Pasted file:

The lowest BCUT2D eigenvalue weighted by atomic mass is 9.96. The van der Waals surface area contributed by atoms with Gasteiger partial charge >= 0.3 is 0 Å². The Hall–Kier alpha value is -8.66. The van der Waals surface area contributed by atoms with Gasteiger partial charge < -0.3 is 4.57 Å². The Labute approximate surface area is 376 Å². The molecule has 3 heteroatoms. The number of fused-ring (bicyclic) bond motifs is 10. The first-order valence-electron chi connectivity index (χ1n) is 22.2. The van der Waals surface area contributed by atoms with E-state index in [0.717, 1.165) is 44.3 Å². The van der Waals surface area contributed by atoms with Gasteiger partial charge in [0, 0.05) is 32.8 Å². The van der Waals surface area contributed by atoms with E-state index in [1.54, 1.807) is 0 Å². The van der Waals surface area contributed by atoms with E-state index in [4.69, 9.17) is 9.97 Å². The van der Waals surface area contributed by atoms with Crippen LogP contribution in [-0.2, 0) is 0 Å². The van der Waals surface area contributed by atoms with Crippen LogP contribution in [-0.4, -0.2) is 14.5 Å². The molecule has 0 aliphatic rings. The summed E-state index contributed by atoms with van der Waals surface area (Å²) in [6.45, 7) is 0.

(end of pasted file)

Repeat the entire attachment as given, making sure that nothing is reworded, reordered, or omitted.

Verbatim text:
The lowest BCUT2D eigenvalue weighted by atomic mass is 9.96. The van der Waals surface area contributed by atoms with Gasteiger partial charge >= 0.3 is 0 Å². The Hall–Kier alpha value is -8.66. The van der Waals surface area contributed by atoms with Gasteiger partial charge < -0.3 is 4.57 Å². The Labute approximate surface area is 376 Å². The molecule has 3 heteroatoms. The number of fused-ring (bicyclic) bond motifs is 10. The first-order valence-electron chi connectivity index (χ1n) is 22.2. The van der Waals surface area contributed by atoms with E-state index in [0.717, 1.165) is 44.3 Å². The van der Waals surface area contributed by atoms with Gasteiger partial charge in [0, 0.05) is 32.8 Å². The van der Waals surface area contributed by atoms with E-state index in [1.54, 1.807) is 0 Å². The van der Waals surface area contributed by atoms with E-state index in [4.69, 9.17) is 9.97 Å². The van der Waals surface area contributed by atoms with Crippen LogP contribution in [-0.2, 0) is 0 Å². The van der Waals surface area contributed by atoms with Crippen LogP contribution in [-0.4, -0.2) is 14.5 Å². The molecule has 0 aliphatic rings. The summed E-state index contributed by atoms with van der Waals surface area (Å²) in [6.45, 7) is 0.